Unusually for a project of this scale the project was designed, detailed, contracted and managed by the Museum’s own internal designers, and utilised internal expertise to manage the programme of works.


Management and maintenance

The spaces are booked directly through the learning department’s booking system which is run by administration staff. Bookings are placed on a system which creates a weekly timetable so that staff from across the organisation, specifically front of house, have a full record of who is using the space and when.

The Clore Discovery Centre is available for booked groups during the week and this is usually schools until 1pm and other groups e.g. toddlers, older people and adults, in the afternoons. The space is open for all users during every weekend and school holiday and there is a member of staff in the space who facilitates those visits.

Families with toddlers are a key user group. This has as led to the learning spaces being used exclusively by them at certain times of the week.

The Clore Learning Space is used for more practical workshops, seminars and courses. During each school holiday it is used for a range of both booked and drop in activities by families. Equipment is monitored daily by staff to ensure that it is all in working condition. Each space is assessed annually to determine if repainting or general maintenance is required. The microscopes in the Clore Discovery Centre are serviced annually.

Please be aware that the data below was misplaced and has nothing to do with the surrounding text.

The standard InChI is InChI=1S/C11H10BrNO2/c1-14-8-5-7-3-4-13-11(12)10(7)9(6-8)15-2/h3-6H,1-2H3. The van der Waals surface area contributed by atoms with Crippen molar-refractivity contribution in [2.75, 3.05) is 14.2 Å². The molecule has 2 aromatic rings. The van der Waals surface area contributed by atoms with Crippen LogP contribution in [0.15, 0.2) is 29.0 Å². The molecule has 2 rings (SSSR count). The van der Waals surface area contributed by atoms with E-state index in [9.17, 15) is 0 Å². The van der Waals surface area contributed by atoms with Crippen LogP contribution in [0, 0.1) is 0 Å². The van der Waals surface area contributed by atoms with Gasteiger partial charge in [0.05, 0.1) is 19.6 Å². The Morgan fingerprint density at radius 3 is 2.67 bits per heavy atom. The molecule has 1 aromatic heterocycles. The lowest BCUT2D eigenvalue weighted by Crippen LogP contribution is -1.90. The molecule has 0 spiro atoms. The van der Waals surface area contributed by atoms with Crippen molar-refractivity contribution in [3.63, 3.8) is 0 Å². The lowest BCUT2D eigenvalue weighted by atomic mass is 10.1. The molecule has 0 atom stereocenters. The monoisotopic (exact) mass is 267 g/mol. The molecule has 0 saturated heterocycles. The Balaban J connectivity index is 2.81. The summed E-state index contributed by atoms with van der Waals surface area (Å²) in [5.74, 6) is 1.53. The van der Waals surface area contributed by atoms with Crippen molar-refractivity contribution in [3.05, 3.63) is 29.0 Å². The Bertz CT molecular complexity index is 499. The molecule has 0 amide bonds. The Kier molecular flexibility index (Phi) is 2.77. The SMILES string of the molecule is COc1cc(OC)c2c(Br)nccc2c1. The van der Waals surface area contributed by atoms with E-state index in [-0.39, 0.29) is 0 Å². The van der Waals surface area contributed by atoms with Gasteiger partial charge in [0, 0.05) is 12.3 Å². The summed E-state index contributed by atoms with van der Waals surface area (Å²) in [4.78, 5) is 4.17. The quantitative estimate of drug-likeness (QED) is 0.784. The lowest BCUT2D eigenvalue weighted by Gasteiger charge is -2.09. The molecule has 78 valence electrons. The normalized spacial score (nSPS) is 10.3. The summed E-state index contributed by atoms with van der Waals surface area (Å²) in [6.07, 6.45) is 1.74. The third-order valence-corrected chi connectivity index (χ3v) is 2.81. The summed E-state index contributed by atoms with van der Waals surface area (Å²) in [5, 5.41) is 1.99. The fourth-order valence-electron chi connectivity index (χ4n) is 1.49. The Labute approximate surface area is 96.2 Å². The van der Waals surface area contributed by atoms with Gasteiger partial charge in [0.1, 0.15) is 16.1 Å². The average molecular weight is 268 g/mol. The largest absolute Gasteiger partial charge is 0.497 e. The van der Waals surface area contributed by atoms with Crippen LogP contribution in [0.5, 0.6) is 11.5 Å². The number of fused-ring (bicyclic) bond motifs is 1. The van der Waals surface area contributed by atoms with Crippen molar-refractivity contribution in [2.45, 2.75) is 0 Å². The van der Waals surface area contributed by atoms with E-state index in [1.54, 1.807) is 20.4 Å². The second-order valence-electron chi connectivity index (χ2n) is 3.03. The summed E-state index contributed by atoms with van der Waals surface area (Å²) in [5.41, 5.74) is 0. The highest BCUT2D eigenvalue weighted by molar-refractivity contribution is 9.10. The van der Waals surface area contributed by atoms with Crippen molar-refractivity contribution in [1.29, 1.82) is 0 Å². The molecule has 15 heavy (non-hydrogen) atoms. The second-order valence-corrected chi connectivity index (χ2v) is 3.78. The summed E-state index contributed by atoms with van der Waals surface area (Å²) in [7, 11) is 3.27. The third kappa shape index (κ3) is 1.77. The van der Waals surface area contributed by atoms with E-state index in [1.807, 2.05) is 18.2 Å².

One difficulty was delivering the project while the Museum was still open and public activities and programmes continuing to be available. Activities and workshops were modified and moved to other spaces within the building, usually the public galleries. A relationship was developed with our external catering company who agreed that a corner of the Museum’s restaurant could be used by school groups wanting to eat their lunch.

The development of learning spaces coincided with the refurbishment of nearby galleries – the works ran parallel but were funded separately. We had to ensure that both refurbishments opened at the same time. This was a challenge for the management of the commission, but also an opportunity for each space to benefit because of the development of the other to produce a seamless combination of spaces between gallery and learning and learning space.

  • Appointing a project manager to manage the whole project is key for continuity of delivery and vision
  • If the organisation has developed other learning spaces, involve that team or individual to make sure that lessons learnt from past projects inform the current one
  • Involve other departments to make sure that the requirements of the spaces are agreed before the design process begins
  • Ensure sufficient time for all stakeholders to advise and input into the design
  • Research other learning spaces and talk to staff at other museums – use research already undertaken to support your work. We found Spaces for Learning: A handbook for education Spaces in Museums, Heritage sites and Discovery Centres (2004) invaluable